No tech background, starting out as a Scrum Master - need advice

Hello all!

I have a background in healthcare and love tech (I’ve partnered with various dev teams to create healthcare based apps and software) - I’m finding that I’m loving the tech side more than the actual practice of medicine. So I signed up for the Scrum Master course and loved it! But…

I am a bit nervous to get into doing scrum work because of my lack of experience in tech - ie lingo, technical knowledge base, etc.

I was told that the typical way to start out is to do contract work as a Scrum Master, but I’m a bit worried to just jump into it. I just don’t want to shoot myself in the foot by being unprepared and don’t want to wing it - however, I do understand from the course about Empirical Process in Scrum…learning from experience.

Any tips or suggestions on how to be more “prepared” before my first scrum role or just jump into it and make the mistakes and gain the experience? Also, how forgiving are teams/companies with new Scrum Masters new(ish) to tech?


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Hey Andrew, that’s great you’re enjoying the tech side and are excited to put your knowledge from class to work! I’d say there’s no dichotomy here between being minimally prepared and ‘just jumping into it’: Do both! The class you just took is designed to give you the basic working knowledge, now it’s up to you to gain the experience by applying it - that’s the best anyone can do. For tips and tricks, check out our Knowledge Base here: Knowledge Base |

As for how forgiving teams and companies are, from my perspective as a trainer and coach, most companies have a long way to go in comprehending the basic mechanics of Scrum and often haven’t fully articulated the ‘why’ they’re trying it, so you can help there, too.

With Scrum (as with much of Agile) there’s a bias for action: Plan as little as necessary to get you to the doing, which is where the learning happens and real knowledge is created. AKA: Empiricism. Good luck!

@andrewassad thanks for writing! I find each organization is a little different in practice…some orgs have a good sense of what agile is all about and realize there needs to be a culture that allows people to try stuff, maybe not knock it out of the park, learn and try again. In those orgs you would do great!

Other organizations are doing agile in name only, they tend to have more caustic cultures that demand high performance all the time, I imagine those orgs may be a little less forgiving if you’re learning on the job.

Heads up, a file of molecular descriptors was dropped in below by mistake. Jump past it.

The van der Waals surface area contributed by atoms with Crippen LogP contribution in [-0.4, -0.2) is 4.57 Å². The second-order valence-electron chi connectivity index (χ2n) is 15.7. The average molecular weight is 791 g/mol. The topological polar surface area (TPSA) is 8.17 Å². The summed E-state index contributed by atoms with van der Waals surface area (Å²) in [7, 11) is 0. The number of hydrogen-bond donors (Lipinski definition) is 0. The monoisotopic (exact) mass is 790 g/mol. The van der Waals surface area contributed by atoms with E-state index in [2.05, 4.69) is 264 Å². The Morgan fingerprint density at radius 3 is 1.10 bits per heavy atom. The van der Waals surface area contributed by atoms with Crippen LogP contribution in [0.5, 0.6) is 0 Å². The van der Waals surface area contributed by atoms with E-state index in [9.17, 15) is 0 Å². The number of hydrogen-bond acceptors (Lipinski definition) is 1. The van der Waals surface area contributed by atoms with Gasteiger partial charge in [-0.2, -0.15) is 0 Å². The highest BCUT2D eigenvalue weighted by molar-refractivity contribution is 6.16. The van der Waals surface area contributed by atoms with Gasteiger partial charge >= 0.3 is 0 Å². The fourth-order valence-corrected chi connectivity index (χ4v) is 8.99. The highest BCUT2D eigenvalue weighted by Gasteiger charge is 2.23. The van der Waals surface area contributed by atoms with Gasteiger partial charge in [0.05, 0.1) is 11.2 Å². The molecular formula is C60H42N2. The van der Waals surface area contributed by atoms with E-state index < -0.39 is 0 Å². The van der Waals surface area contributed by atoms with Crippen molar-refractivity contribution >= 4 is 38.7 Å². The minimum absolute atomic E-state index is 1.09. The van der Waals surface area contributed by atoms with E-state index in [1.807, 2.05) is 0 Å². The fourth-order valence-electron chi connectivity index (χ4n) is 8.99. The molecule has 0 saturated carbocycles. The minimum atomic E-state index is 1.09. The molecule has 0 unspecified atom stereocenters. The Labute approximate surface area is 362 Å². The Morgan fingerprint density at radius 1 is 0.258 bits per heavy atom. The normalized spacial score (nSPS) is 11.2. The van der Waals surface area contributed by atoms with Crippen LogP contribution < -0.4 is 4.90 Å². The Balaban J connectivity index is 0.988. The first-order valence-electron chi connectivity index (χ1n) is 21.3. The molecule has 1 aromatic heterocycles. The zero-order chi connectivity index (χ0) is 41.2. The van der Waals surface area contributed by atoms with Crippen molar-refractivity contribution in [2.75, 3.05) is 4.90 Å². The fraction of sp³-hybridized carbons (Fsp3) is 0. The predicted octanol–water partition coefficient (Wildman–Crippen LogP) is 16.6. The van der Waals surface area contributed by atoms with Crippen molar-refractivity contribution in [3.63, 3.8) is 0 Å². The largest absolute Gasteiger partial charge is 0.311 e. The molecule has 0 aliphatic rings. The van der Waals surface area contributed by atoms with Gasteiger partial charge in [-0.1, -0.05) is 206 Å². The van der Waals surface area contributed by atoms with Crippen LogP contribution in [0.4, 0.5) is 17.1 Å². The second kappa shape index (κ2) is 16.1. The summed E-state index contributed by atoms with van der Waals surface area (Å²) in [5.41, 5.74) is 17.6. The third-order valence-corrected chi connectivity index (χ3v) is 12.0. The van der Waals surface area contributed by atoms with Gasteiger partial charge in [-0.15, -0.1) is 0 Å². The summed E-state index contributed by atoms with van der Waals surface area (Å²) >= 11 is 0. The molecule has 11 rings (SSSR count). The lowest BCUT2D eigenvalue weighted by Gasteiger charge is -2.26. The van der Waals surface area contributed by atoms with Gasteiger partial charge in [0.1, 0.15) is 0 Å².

With that said doing some contract work will rapidly accelerate your learning curve and give you a chance to start working with a company and establish yourself with no baggage from a previous role you might have filled. I personally don’t have any qualms about contract vs fte when I’m debating a job, the contract rate just needs to reflect the risk you’re taking on and the added cost of benefits and stuff like that.

To be able to coach a team you really just have to be one step ahead! If you can stay connected with a group like this and hit some CoP’s I think you’ll find you have all you need to be successful in that role!

Thanks Luke for the insight, I really appreciate it! Definitely the course helped with getting me more comfortable and as one who loves to solve problems right away, I will remember to slow down, wait and listen and to follow empirical process! Thanks!!

Thanks Danny for the insight as well; it confirmed my thoughts on starting out doing contract work to get immersed in the experience and helping with the learning curve. Also, thanks for the encouragement, I appreciate it!

Hi - Thought I would share this Miro board that depicts the Scrum Master landscape and may be of use to you. Miro | Online Whiteboard for Visual Collaboration

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@jeremy.hanson Love the board thanks for sharing!

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